Adolescent Screenings and Evaluations
What are Adolescent Screenings?
Table of Contents
Adolescent screenings are used by health professionals to assess the overall health of a child and to pinpoint problems to treat.
Why are Screenings Important?
How Adolescent Screenings Help Children Heal?
Once problems are found during screenings appropriate treatment plans can be made and healing can begin. The screening allows health professionals to zero in on the most important issues and make sure those are treated first.
Video: Talking about health with your child
HEEADSSS Screening Tools
Table of Contents
Doctors and mental health professionals use a series of questions they call “tools” to gather a patient’s psychosocial history. One popular assessment tool is the HEEADSSS assessment.1
This screening method has gone through several updates over the years. Doctors used to call it HEADSS, but greater awareness for social issues that affect adolescents have meant doctors have added new letters to the term.1
HEEADSSS stands for:
Doctors will usually use this tool, which includes lots of questions in each category, in a quiet environment.1
D: Do any of your friends or family members use alcohol or drugs? Do you use tobacco or drugs?
S: Have you ever been in a romantic relationship? Are you interested in girls or boys, or are you not yet sure?
S: Do you find you are feeling more stressed or anxious than you usually do?
S: Have you ever met or plan to meet up with a person you met online? Is there a lot of violence in your home or school?
H: What are your relationships like at home? Have you ever run away?
E: Is your school a safe place? Have you ever felt bullied at school?
E Have you had any recent changes in your weight? What would you feel like if you gained or lost 10 pounds?
Screening for Childhood Obesity
Statistics on the Adolescent Obesity Problem
According to the Centers for Disease Control and Prevention (CDC), the number of adolescents and children who are obese has tripled over the past 50 years.2 Nearly 20 percent of all young people ages 6 to 19 years old is obese.
Risks and Complications
Management and Prevention
Managing adolescent obesity often requires a coordinated effort among the adolescent, parents, and teachers. Sometimes, their pediatrician may also be involved.
Both management and prevention involve teaching young people to adopt healthier habits at as young an age as possible. Examples of these habits include:2
Screening for Depression
Statistics on Adolescent Depression
Suicide and Self-Harm Risks
- Call the National Suicide Prevention Lifeline (NSPL) at 1-800-273-TALK (8255)
- Text the Crisis Text Line by texting “HOME” to 741741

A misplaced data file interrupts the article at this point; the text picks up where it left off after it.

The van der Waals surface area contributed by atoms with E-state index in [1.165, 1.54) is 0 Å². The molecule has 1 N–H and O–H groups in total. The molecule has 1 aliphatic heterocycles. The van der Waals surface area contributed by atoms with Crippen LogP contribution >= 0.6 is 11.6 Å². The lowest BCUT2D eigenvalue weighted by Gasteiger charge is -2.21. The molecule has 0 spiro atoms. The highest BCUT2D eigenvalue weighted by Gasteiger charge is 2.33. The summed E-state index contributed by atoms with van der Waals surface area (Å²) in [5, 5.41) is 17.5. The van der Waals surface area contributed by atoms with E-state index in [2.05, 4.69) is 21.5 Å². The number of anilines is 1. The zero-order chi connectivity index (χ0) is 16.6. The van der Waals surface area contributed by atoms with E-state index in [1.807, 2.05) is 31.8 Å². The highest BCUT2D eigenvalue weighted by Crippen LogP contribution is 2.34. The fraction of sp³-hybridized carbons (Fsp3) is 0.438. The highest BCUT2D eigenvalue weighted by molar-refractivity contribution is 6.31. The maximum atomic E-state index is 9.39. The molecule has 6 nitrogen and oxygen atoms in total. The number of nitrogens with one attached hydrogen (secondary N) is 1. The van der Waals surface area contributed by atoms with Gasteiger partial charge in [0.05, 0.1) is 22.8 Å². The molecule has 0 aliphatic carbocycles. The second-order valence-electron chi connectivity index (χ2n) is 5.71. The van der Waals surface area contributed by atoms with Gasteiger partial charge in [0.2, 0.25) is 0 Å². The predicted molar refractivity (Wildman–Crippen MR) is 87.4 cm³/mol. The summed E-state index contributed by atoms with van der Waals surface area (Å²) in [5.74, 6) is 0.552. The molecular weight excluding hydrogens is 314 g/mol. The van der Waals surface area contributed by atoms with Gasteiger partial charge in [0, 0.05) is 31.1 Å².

Video: Adolescent Depression
Signs of Depression
Depression is different from just feeling sad from time to time. Someone with depression may experience the following symptoms:4
What Does it Mean to be Sexually Active?
The Benefits of Comprehensive Sexual Education
Sexual education from parents, teachers, healthcare providers, and other trusted authority figures can help to prevent risky behaviors whenever possible. Examples of health goals include:
Early Childhood and Continuing Sexual Education
Addressing Sexual Violence
Working to prevent sexual violence whenever possible requires addressing all the potential factors that can lead to sexual violence. Examples include:
Screening for STIs
Why Adolescents are Responsible for 50% of All New STIs?
Adolescence is a time of significant physical exploration -- and this includes sexual exploration and experimentation. Because adolescents may not have access or education about the effects of sexual experimentation, they face higher risks for pregnancy and sexually transmitted infections (STIs).
Strategies for STI prevention
STI prevention strategies include using condoms when engaging in sexual activity. Also, emphasizing monogamy and regular testing can help treat and prevent STIs.
Educating adolescents about where they can receive free STI testing is important. Examples include local health departments and many non-profit community health resources.
Screening for Gender Issues
An estimated 0.17 to 1.3 percent of adolescents identify themselves as transgendered, according to an article in the journal Adolescent Health, Medicine, and Therapeutics. 6 Experiencing early gender issues can affect the ability to form identity. Without support, a young person can face issues that include anxiety, depression, and fear.
Mental Impact of Gender Dysphoria
According to an article in the journal Adolescent Health, Medicine, and Therapeutics, higher numbers of adolescents are seeking treatment for gender dysphoria in the United States.6 Those with gender dysphoria may experience some of the following thoughts and emotions:
Screening for Environmental Violence
Impact of Abuse from Parents
Impact of Hunger and Poverty
Impact of Community Violence
Just as adolescents are more likely to engage in sexual exploration, they’re also more likely to experiment with drugs and alcohol.1 Unfortunately, abusing substances can increase the risks for motor vehicle accidents and death.
Statistics on Adolescent Drug Use
In a survey of adolescent drug use by the National Institute on Drug Abuse, researchers found there were lower rates of prescription opioids and cigarette smoking over the past five years.8 However, vaping is on the rise in adolescents. This includes the use of vaping marijuana.
When asked about alcohol, the following grades reported past-month use of alcohol:8
The Dangers of Mixing Substances
How to Identify Adolescent Drug Use
One of the ways to identify adolescent drug use is to simply ask about what drugs or medications a young person has experimented with. They may also ask about a young person’s family history of alcohol, tobacco, or drug abuse as this can increase the risks that a young person will also abuse drugs or alcohol.1
How to Treat Adolescent Drug Use